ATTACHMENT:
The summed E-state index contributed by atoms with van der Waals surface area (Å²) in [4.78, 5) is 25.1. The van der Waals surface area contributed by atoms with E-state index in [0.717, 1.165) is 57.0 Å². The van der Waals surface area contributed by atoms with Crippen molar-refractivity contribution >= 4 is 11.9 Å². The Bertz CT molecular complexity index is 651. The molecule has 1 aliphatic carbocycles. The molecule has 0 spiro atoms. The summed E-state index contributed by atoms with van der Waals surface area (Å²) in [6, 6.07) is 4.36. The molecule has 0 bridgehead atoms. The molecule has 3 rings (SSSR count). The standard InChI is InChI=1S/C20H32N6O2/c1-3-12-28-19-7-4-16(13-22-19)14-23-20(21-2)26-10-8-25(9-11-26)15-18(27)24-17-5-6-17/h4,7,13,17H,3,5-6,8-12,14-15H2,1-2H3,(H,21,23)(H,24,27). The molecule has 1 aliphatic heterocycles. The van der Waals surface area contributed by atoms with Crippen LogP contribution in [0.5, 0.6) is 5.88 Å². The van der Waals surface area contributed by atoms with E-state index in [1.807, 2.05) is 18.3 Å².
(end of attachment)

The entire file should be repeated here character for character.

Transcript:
The summed E-state index contributed by atoms with van der Waals surface area (Å²) in [4.78, 5) is 25.1. The van der Waals surface area contributed by atoms with E-state index in [0.717, 1.165) is 57.0 Å². The van der Waals surface area contributed by atoms with Crippen molar-refractivity contribution >= 4 is 11.9 Å². The Bertz CT molecular complexity index is 651. The molecule has 1 aliphatic carbocycles. The molecule has 0 spiro atoms. The summed E-state index contributed by atoms with van der Waals surface area (Å²) in [6, 6.07) is 4.36. The molecule has 0 bridgehead atoms. The molecule has 3 rings (SSSR count). The standard InChI is InChI=1S/C20H32N6O2/c1-3-12-28-19-7-4-16(13-22-19)14-23-20(21-2)26-10-8-25(9-11-26)15-18(27)24-17-5-6-17/h4,7,13,17H,3,5-6,8-12,14-15H2,1-2H3,(H,21,23)(H,24,27). The molecule has 1 aliphatic heterocycles. The van der Waals surface area contributed by atoms with Crippen LogP contribution in [0.5, 0.6) is 5.88 Å². The van der Waals surface area contributed by atoms with E-state index in [1.807, 2.05) is 18.3 Å².